CNN in New York —
A federal judge revoked the bail of Sam Bankman-Fried, who is accused of being a crypto fraudster, on the basis of probable cause, which suggests that he attempted to manipulate witnesses.
Bankman-Fried was temporarily detained at the Metropolitan Detention Center in Brooklyn as the parties work out how he will use discovery material before his trial in October.
US marshals handcuffed Bankman-Fried and escorted him out of the courtroom after the ruling was made.
This sketch of Sam Bankman-Fried, the founder of FTX’s failed cryptocurrency exchange, is taken into custody at a New York courthouse in 2023 after his lawyers were unable to convince the judge handling his fraud case not to imprison him before trial.
On Friday, Bankman-Fried’s lawyers filed a notice of appeal without delay.
Claims of witness interference.
Bankman-Fried’s repeated misconduct, which included contacting potential witnesses, using a virtual private network to undermine monitoring, and speaking with prosecutors about former FTX executive Caroline Ellison, led to the request for the court to revoke bail.
This courtroom sketch depicts Sam Bankman-Fried, the founder of FTX, during a hearing held at Y.U.’s New York court in 2023, as he faces his bail revocation.
Ellison, who is Bankman-Fried’s ex-girlfriend, is among the many former business partners who have entered a plea agreement and are set to testify against him.
Judge Kaplan disputed the prosecution’s assertion that Bankman-Fried was covering up his actions by permitting a reporter to review Ellison’ personal documents and leaked them to the New York Times. He believed that disclosing intimate writings about an ex would only harm the subject, dishonestly, and with fear.
The defense counsel maintained that Bankman-Fried has the right to protect his reputation in the media. They also emphasized that the defense requires regular computer and internet access due to the complexity of the case, which involves hundreds of thousands of documents.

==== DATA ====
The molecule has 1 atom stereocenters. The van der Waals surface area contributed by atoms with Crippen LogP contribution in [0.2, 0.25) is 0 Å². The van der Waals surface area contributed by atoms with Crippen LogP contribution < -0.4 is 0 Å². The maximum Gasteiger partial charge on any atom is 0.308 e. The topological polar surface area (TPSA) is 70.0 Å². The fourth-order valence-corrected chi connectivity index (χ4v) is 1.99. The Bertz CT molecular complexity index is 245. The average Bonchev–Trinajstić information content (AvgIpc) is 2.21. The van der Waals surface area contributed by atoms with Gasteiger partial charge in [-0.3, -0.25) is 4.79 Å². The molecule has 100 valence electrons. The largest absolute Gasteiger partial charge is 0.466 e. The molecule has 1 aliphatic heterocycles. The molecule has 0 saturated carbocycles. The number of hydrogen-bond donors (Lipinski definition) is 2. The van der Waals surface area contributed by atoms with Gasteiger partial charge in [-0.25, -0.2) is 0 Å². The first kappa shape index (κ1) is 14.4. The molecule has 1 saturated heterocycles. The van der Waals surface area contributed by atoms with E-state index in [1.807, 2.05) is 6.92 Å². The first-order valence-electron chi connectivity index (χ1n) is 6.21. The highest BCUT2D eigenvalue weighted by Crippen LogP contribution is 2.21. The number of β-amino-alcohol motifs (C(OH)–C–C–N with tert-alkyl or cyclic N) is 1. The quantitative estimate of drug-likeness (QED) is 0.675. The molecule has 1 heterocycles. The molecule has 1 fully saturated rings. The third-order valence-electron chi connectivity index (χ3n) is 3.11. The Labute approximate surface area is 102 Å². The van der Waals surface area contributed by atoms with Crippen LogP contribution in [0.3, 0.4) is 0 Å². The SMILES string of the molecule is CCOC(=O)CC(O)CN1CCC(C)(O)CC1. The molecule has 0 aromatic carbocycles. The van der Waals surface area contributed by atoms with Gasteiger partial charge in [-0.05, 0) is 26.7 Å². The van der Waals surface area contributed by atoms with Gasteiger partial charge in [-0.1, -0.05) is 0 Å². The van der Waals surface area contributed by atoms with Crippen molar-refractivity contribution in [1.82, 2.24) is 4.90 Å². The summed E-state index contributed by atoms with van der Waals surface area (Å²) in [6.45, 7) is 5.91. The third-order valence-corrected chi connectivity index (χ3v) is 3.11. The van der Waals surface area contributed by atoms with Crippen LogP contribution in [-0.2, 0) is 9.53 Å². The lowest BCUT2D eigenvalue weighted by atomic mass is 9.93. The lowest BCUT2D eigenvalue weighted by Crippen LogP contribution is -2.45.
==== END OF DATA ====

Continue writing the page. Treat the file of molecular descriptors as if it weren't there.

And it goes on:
On Friday, Sam Bankman-Fried appeared in federal court in Manhattan. Eduardo Munoz/Reuters reported.
A gag order was agreed upon by Bankman-Fried’s lawyers to restrict their contact outside the case. However, Kaplan argued that it would not be sufficient, given his history of repeatedly following the line.
Claims of deceitful.
Bankman-Fried, 31, has pleaded not guilty to multiple counts of conspiracy and fraud and will appear in court in October.
Ever since his arrest in December, he has broken legal guidelines for speaking to the media. He has blogged extensively, tweeted, and participated in live interviews to share his perspective on FTX’s downfall. While recognizing his mistakes as CEO but insisting that a genuine fraud occurred, Mr. Abbas remains tight-lipped.
Bankman-Fried has been accused by prosecutors of orchestrating one of the most significant financial frauds in US history. He is accused of stealing deposits from his cryptocurrency exchange FTX to finance risky bets at his crypto hedge fund, Alameda Research; funneling donations to American politicians; and underwriting a luxurious lifestyle for himself and his employees in the Bahamas.
FTX, which was supported by A-list celebrities and appeared in Super Bowl commercials, had been one of the world’s largest crypto-trading platforms until it collapsed last November due to concerns about its financial links to Alameda Research, an established crypto hedge fund. The company then filed for bankruptcy and became the center of a federal fraud investigation.
The article was aided by Kara Scannell from CNN.